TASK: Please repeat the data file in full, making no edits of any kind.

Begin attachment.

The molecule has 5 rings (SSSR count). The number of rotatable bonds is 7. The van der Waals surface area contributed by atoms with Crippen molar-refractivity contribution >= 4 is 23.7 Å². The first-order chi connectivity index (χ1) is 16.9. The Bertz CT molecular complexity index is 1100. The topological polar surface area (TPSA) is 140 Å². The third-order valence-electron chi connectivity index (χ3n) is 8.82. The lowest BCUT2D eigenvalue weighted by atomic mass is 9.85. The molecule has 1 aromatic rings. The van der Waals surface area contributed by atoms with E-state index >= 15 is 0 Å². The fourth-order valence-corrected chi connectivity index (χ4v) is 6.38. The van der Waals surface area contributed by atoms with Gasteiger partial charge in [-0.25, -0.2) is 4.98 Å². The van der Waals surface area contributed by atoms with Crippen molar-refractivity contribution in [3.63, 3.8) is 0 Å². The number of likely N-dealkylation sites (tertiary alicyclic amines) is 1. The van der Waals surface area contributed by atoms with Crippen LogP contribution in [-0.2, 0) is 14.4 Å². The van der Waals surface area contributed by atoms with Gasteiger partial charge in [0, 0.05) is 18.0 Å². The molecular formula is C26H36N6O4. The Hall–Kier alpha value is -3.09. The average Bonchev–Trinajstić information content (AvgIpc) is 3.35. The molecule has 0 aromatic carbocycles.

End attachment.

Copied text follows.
The molecule has 5 rings (SSSR count). The number of rotatable bonds is 7. The van der Waals surface area contributed by atoms with Crippen molar-refractivity contribution >= 4 is 23.7 Å². The first-order chi connectivity index (χ1) is 16.9. The Bertz CT molecular complexity index is 1100. The topological polar surface area (TPSA) is 140 Å². The third-order valence-electron chi connectivity index (χ3n) is 8.82. The lowest BCUT2D eigenvalue weighted by atomic mass is 9.85. The molecule has 1 aromatic rings. The van der Waals surface area contributed by atoms with E-state index >= 15 is 0 Å². The fourth-order valence-corrected chi connectivity index (χ4v) is 6.38. The van der Waals surface area contributed by atoms with Gasteiger partial charge in [-0.25, -0.2) is 4.98 Å². The van der Waals surface area contributed by atoms with Crippen molar-refractivity contribution in [3.63, 3.8) is 0 Å². The number of likely N-dealkylation sites (tertiary alicyclic amines) is 1. The van der Waals surface area contributed by atoms with Crippen LogP contribution in [-0.2, 0) is 14.4 Å². The van der Waals surface area contributed by atoms with Gasteiger partial charge in [0, 0.05) is 18.0 Å². The molecular formula is C26H36N6O4. The Hall–Kier alpha value is -3.09. The average Bonchev–Trinajstić information content (AvgIpc) is 3.35. The molecule has 0 aromatic carbocycles.